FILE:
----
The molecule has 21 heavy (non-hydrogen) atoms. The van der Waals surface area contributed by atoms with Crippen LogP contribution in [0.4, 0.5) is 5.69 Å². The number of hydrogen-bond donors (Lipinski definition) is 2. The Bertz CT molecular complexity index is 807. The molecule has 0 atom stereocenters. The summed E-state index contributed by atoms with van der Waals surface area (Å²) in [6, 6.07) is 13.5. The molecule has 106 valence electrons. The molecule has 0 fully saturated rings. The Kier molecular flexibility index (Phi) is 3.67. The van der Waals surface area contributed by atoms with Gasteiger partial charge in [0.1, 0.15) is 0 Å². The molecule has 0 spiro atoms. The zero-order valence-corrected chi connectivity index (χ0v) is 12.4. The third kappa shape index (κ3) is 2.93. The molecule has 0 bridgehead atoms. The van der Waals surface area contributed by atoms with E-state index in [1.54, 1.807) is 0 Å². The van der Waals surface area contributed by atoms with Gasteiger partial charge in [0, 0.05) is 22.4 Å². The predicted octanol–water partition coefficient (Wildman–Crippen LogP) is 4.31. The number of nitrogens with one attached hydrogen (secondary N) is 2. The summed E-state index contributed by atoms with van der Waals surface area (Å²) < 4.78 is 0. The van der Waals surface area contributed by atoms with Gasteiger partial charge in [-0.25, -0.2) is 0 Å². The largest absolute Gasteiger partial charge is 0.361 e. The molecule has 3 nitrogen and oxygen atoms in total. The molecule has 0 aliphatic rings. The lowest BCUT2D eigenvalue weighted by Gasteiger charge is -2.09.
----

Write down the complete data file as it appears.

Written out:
The molecule has 21 heavy (non-hydrogen) atoms. The van der Waals surface area contributed by atoms with Crippen LogP contribution in [0.4, 0.5) is 5.69 Å². The number of hydrogen-bond donors (Lipinski definition) is 2. The Bertz CT molecular complexity index is 807. The molecule has 0 atom stereocenters. The summed E-state index contributed by atoms with van der Waals surface area (Å²) in [6, 6.07) is 13.5. The molecule has 106 valence electrons. The molecule has 0 fully saturated rings. The Kier molecular flexibility index (Phi) is 3.67. The van der Waals surface area contributed by atoms with Gasteiger partial charge in [0.1, 0.15) is 0 Å². The molecule has 0 spiro atoms. The zero-order valence-corrected chi connectivity index (χ0v) is 12.4. The third kappa shape index (κ3) is 2.93. The molecule has 0 bridgehead atoms. The van der Waals surface area contributed by atoms with E-state index in [1.54, 1.807) is 0 Å². The van der Waals surface area contributed by atoms with Gasteiger partial charge in [0, 0.05) is 22.4 Å². The predicted octanol–water partition coefficient (Wildman–Crippen LogP) is 4.31. The number of nitrogens with one attached hydrogen (secondary N) is 2. The summed E-state index contributed by atoms with van der Waals surface area (Å²) < 4.78 is 0. The van der Waals surface area contributed by atoms with Gasteiger partial charge in [-0.25, -0.2) is 0 Å². The largest absolute Gasteiger partial charge is 0.361 e. The molecule has 3 nitrogen and oxygen atoms in total. The molecule has 0 aliphatic rings. The lowest BCUT2D eigenvalue weighted by Gasteiger charge is -2.09.